By Rachel Galvin
Lexi Masciarella first started collecting pop tabs in 2nd grade when students at her school were collecting them to donate proceeds to the Ronald McDonald House. In 5th grade, this North Broward Preparatory student became the head of collection of pop tabs from her class and proceeded to ask her neighbors, grandmother’s bowling team, anyone who could collect them to help her in her quest to get the most pop tabs. She ended up filling a 50 gallon drum with what she had collected.
“I wheeled the drum into the auditorium and spoke at the assembly. I was interviewed by Channel 7. It was great.”
When she asked her mom how much money that was raised from them, she was told $80. “That’s not enough,” she thought, only $80 for all of her efforts. She knew she had to find a way to make more money for the cause.
“I became enthralled with collecting them and how you could help someone so easily,” she said.
A couple of months later, she came up with the idea of the bracelets, which she sold at a 6th grade charity fair. She made $100 and was sold out within the hour. Seeing that making $100 an hour was much better than her earlier endeavor, she figured out she was onto something.
The bracelets at first were unable to be adjusted and were sharp and could cut people so she proceeded to make some modifications. She began getting demands for certain colors and types, and added charms and beads, completely transforming them into something new.
Now, five years later, this now 16-year-old has raised $10,000 so far. She has worked with organizations like Deerfield Beach’s Zonta International, which gave her a Rising Star Award, as well as Brandeis University and the JCC in Boca Raton.
She recently was at Zonta’s Festi-Fall at St. Ambrose Catholic Church. Next, she will be at Westminster Academy in Ft. Lauderdale on Nov. 4-5 for their Christmas Boutique.
“During Hurricane Matthew, I was making pop tab bracelets,” said Masciarella, who started a non-profit organization for her cause called Tabz 4 Charity.
“It takes me about 30 minutes to make, including cleaning the tabs, filing them down, putting them together with charms. It is like second nature now,” she said.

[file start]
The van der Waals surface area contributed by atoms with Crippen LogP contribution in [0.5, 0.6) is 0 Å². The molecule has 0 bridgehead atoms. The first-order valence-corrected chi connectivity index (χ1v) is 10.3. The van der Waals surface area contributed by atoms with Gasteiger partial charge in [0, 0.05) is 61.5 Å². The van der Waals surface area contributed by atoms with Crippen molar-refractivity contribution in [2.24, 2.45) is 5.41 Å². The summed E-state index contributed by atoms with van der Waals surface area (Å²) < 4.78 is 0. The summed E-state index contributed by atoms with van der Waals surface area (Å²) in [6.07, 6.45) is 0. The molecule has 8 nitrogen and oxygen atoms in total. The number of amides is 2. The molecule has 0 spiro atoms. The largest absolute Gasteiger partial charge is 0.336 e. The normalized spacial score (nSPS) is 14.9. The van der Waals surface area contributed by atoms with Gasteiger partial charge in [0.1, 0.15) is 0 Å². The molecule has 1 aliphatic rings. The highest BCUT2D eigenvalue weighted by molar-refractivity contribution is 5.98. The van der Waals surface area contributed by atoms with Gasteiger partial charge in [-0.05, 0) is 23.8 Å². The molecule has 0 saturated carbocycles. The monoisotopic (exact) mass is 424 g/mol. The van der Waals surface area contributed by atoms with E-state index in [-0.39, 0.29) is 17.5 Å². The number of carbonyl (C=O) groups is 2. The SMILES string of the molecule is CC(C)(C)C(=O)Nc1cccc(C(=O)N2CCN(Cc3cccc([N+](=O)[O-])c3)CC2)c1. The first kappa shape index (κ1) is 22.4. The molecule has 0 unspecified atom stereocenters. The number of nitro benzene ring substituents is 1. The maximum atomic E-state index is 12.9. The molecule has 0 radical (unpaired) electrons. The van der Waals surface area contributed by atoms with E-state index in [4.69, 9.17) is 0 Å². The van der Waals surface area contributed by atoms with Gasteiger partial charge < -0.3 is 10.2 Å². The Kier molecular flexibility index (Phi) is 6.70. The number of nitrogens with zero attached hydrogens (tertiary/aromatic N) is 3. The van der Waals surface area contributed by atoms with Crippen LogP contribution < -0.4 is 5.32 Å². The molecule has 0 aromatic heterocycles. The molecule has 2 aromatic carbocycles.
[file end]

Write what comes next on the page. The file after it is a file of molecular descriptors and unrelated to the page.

She not only gives to Ronald McDonald House, which provides a “home away from home” for families of sick children so they can stay together during the illness, but also other charities who approach her. She may give 60 percent to Ronald McDonald House and 40 percent to the other charity, like to help Susan G. Komen, for example.
“The Ronald McDonald House is important to me,” she said. “In 5th grade, I went to the house [to see how the money was used] and I met a little boy named Rahiem. He was 5 years old and had Leukemia but you would never have guessed. He had the biggest smile and the most energy. He was the sweetest boy. I was probably 10. He was always there with his mom and brother. We became super close. He changed my life.”
She learned a lot more about strength from witnessing it firsthand as she watched his mom and brother. Unfortunately, after being in remission and moving back home, he ended up passing away recently, but she will carry on his story forever and remains close with his family.
“Talk about having a different point of view on the world. Through knowing him and his family, I got to know strength and compassion,” she said.
Masciarella is president of the Ronald McDonald House at her school and continues to sell bracelets for the charity. She currently has 150 made and ready to sell. Her mom says they are all over the house, but she doesn’t seem to mind.
“I think it’s great. I am inspired by her. When she came and showed me the bracelet at first, I thought this is great. The more she kept doing and creating, she was thinking outside the box. I thought, ‘How smart.’ She has come so far. If we all did our little thing [to give back], how great things would be in the world. Lexi was inspired to do for someone else. It has become bigger than she even anticipated.”
For more information, visit www.tabz4charity.com.